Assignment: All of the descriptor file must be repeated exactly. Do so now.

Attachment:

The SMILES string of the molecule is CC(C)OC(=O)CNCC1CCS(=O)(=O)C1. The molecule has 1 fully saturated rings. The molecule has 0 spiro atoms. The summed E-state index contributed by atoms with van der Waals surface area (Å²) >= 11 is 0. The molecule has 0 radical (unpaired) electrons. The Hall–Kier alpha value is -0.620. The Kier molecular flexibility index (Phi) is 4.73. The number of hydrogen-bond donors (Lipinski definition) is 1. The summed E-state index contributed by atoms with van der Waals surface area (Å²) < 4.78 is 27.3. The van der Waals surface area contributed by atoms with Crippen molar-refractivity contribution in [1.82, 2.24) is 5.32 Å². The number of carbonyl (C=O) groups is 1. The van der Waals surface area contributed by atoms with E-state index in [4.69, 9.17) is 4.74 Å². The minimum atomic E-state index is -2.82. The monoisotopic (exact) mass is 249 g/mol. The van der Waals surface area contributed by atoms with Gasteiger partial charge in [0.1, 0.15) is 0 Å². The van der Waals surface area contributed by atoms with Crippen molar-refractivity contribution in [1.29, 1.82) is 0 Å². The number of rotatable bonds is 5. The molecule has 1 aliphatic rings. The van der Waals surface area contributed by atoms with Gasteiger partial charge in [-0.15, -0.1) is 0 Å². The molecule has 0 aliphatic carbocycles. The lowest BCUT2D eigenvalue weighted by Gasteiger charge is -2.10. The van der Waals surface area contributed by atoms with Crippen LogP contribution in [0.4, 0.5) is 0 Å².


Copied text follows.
The SMILES string of the molecule is CC(C)OC(=O)CNCC1CCS(=O)(=O)C1. The molecule has 1 fully saturated rings. The molecule has 0 spiro atoms. The summed E-state index contributed by atoms with van der Waals surface area (Å²) >= 11 is 0. The molecule has 0 radical (unpaired) electrons. The Hall–Kier alpha value is -0.620. The Kier molecular flexibility index (Phi) is 4.73. The number of hydrogen-bond donors (Lipinski definition) is 1. The summed E-state index contributed by atoms with van der Waals surface area (Å²) < 4.78 is 27.3. The van der Waals surface area contributed by atoms with Crippen molar-refractivity contribution in [1.82, 2.24) is 5.32 Å². The number of carbonyl (C=O) groups is 1. The van der Waals surface area contributed by atoms with E-state index in [4.69, 9.17) is 4.74 Å². The minimum atomic E-state index is -2.82. The monoisotopic (exact) mass is 249 g/mol. The van der Waals surface area contributed by atoms with Gasteiger partial charge in [0.1, 0.15) is 0 Å². The van der Waals surface area contributed by atoms with Crippen molar-refractivity contribution in [1.29, 1.82) is 0 Å². The number of rotatable bonds is 5. The molecule has 1 aliphatic rings. The van der Waals surface area contributed by atoms with Gasteiger partial charge in [-0.15, -0.1) is 0 Å². The molecule has 0 aliphatic carbocycles. The lowest BCUT2D eigenvalue weighted by Gasteiger charge is -2.10. The van der Waals surface area contributed by atoms with Crippen LogP contribution in [0.4, 0.5) is 0 Å².